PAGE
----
- Some lenders just lend, while others are also equity investors in property which, due to being higher up the risk curve, requires more skill. This type of alternative lender can offer better value for investors by virtue of their wider skill set and experience, especially if required to assist borrowers with managing any difficult loan performance or project issues which may be outside a typical lenders’ capabilities.
- A manager that is a specialist in CRE has a solid and meaningful track record when it comes to previous deals. A local presence is advantageous given operating in the CRE debt market requires in-depth understanding of the local market environment.
- Do they have experience in a broad range of property asset classes, loan types and regions? Have they lost any capital or faced any critical performance issues? If yes, how did they work through these? Have they worked through difficult market cycles and what have they learned from this experience?
- A quality manager should have no conflicts of interest when it comes to representing their investors. The best practice is to invest in only one part of the capital structure for the same transaction – always. Intercreditor conflicts can arise if lenders represent different interests (i.e. senior, mezzanine and/or equity) within the same transaction on behalf of more than one investor as there is always a risk that one investor may be disadvantaged.
3. Are they in control of their capital and decision making?
- A key advantage for a lender is retaining decision-making control over their lending capital which is very attractive to borrowers. They can do this by a) avoiding syndicated loans (more than one lender), so that all their loans are bilateral (i.e. they are the sole lender), and b) not relinquishing decision-making control to third-party investors, so they needn’t consult any external parties in their lending decisions which means the lender can respond to borrower requirements and changing market conditions in a timely manner.
- The ability to make discretionary lender decisions is hugely appealing to borrowers, which benefits you as an investor because the lender is able to negotiate better terms on their loans that are more aligned to their investor’s target risk and return.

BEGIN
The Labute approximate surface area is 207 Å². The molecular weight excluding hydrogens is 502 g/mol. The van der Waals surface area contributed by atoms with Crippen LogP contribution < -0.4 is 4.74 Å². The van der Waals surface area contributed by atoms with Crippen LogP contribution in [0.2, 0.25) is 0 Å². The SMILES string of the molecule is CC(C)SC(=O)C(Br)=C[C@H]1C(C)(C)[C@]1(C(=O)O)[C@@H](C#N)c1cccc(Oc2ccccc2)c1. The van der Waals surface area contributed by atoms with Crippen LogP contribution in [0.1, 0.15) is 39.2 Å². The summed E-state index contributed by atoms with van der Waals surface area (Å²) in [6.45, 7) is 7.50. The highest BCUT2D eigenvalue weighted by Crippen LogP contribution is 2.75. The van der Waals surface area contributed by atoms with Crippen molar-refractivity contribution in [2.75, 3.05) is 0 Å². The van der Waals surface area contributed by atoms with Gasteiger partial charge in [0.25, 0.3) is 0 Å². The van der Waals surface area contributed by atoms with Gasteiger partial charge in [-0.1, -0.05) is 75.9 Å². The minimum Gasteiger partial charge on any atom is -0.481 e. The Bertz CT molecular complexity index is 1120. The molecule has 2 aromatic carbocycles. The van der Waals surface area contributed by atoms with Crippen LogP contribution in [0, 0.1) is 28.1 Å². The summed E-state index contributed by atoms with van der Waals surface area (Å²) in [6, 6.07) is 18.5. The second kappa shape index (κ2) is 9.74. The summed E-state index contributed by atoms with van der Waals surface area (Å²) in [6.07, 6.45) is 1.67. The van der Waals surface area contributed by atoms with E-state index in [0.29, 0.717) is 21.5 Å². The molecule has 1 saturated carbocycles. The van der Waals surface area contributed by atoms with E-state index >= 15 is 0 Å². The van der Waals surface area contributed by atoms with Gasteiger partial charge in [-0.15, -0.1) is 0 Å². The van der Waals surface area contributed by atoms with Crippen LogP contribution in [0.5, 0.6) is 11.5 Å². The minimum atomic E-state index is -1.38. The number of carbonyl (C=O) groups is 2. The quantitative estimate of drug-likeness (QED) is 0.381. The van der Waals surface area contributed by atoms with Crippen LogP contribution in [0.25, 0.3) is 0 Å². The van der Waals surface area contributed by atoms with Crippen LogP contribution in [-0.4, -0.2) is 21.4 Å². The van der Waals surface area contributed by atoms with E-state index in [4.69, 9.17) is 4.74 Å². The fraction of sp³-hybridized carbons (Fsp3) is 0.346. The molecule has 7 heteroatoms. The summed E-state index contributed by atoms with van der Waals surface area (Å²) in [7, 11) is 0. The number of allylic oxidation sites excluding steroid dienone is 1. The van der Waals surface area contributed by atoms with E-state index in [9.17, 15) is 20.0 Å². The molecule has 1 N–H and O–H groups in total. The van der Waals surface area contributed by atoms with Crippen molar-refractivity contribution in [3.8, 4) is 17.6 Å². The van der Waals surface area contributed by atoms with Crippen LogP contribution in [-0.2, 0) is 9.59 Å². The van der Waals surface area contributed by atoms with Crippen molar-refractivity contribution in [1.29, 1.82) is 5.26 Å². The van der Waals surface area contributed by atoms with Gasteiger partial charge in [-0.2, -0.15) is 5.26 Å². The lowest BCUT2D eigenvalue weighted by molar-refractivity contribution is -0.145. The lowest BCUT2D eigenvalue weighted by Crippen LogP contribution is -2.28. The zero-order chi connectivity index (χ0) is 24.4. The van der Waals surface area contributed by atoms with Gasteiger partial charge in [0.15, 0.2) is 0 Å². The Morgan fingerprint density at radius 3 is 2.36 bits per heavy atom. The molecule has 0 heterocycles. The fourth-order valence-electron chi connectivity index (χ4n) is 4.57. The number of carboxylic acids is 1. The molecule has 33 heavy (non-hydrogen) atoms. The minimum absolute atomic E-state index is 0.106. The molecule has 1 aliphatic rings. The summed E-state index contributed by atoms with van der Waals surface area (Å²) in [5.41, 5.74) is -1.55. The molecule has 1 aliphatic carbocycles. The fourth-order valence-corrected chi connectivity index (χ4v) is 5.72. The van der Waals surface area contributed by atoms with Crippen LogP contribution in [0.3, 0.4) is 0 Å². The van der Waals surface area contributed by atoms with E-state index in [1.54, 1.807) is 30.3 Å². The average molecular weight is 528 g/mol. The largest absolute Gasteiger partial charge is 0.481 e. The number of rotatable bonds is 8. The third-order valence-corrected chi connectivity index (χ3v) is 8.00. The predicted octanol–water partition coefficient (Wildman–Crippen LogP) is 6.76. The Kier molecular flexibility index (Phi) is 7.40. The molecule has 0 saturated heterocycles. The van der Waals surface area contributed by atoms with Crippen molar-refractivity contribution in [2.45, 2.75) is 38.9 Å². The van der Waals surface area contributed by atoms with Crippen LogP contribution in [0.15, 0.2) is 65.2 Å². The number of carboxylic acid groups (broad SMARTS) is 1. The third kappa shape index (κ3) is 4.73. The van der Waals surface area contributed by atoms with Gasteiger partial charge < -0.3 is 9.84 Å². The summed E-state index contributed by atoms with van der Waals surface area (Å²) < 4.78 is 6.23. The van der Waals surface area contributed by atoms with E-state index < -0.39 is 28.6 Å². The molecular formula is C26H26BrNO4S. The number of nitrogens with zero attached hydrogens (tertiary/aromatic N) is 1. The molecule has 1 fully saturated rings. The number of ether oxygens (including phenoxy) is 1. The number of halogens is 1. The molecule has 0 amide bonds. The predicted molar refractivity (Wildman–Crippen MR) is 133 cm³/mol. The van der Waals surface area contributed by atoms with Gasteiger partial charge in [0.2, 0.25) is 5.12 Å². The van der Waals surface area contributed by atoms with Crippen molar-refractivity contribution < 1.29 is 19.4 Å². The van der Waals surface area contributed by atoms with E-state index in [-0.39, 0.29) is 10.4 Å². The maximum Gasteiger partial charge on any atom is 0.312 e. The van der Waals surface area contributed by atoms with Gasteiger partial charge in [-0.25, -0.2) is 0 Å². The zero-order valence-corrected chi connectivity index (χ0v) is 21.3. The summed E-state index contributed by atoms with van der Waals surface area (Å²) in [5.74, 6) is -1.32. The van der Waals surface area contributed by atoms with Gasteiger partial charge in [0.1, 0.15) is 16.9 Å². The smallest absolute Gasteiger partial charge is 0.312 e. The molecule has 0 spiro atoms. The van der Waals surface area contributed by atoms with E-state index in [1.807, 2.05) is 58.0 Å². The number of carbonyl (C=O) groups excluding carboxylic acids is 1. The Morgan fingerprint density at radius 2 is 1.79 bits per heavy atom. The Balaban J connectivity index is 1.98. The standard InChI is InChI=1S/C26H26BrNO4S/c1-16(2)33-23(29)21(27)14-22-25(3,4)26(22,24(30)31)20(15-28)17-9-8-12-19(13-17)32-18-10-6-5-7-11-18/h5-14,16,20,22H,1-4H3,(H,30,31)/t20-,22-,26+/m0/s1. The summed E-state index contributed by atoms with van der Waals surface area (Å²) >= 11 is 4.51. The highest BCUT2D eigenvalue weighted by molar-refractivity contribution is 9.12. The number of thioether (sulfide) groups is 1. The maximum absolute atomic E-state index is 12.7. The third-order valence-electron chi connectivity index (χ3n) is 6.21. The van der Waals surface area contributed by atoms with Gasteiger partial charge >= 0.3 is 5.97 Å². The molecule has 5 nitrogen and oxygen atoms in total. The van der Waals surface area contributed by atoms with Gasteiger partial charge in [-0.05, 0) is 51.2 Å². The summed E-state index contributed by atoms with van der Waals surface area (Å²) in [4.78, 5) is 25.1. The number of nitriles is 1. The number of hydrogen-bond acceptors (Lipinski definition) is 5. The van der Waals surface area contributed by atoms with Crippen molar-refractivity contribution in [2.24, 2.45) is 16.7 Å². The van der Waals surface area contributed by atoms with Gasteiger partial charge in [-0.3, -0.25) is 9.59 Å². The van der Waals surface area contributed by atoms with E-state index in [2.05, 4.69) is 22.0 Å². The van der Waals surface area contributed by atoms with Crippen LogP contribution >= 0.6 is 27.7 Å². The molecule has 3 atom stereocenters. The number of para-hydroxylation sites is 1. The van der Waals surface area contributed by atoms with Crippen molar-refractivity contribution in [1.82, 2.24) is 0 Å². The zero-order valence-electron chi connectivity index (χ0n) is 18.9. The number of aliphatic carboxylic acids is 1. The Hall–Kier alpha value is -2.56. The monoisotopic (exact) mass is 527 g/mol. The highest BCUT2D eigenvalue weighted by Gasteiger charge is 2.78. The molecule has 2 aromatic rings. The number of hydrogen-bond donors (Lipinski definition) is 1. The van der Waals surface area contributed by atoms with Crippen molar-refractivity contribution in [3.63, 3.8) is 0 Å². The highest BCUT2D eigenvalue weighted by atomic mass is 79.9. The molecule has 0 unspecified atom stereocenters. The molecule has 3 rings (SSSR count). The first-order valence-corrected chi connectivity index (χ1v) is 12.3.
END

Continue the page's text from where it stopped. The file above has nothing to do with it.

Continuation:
- Borrowers value working with one reliable lender to minimise negotiations and ensure certainty of funding. This creates higher demand for that lender’s loans, who is then able to command a better deal for their investors. Experienced and reliable lenders who are trusted also get a lot of repeat business from the same borrowers.
- Borrowers also want to deal with a lender who has the authority to tailor the conditions of the loan to suit their requirements, as well as work through any issues commercially.
Before you invest
While this isn’t a complete list, researching these three important areas when choosing a CRE debt alternative lender will give you a solid base on which to make an investment decision. A quality manager is always transparent on the above areas and strongly values the trust investors instil in them to manage their capital.
Qualitas is an Australian-owned property investment specialist, managing $2.8 billion across both debt and equity investments and is well positioned in the Australian market due to our long-standing local presence and deep borrower relationships built on trust and repeat lending over many years.
In our 12 years of operation, we’ve closed more than 130 debt deals and have incurred zero losses of capital which is testament to our disciplined investing.
Visit our website qualitas.com.au to learn more about how you can benefit by investing in commercial real estate debt with a trusted local manager.
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Qualitas is a real estate investment management firm focused on investing across the capital structure and risk spectrum. They are active in the major capital cities of Australia, deploying institutional and private investor capital to fund...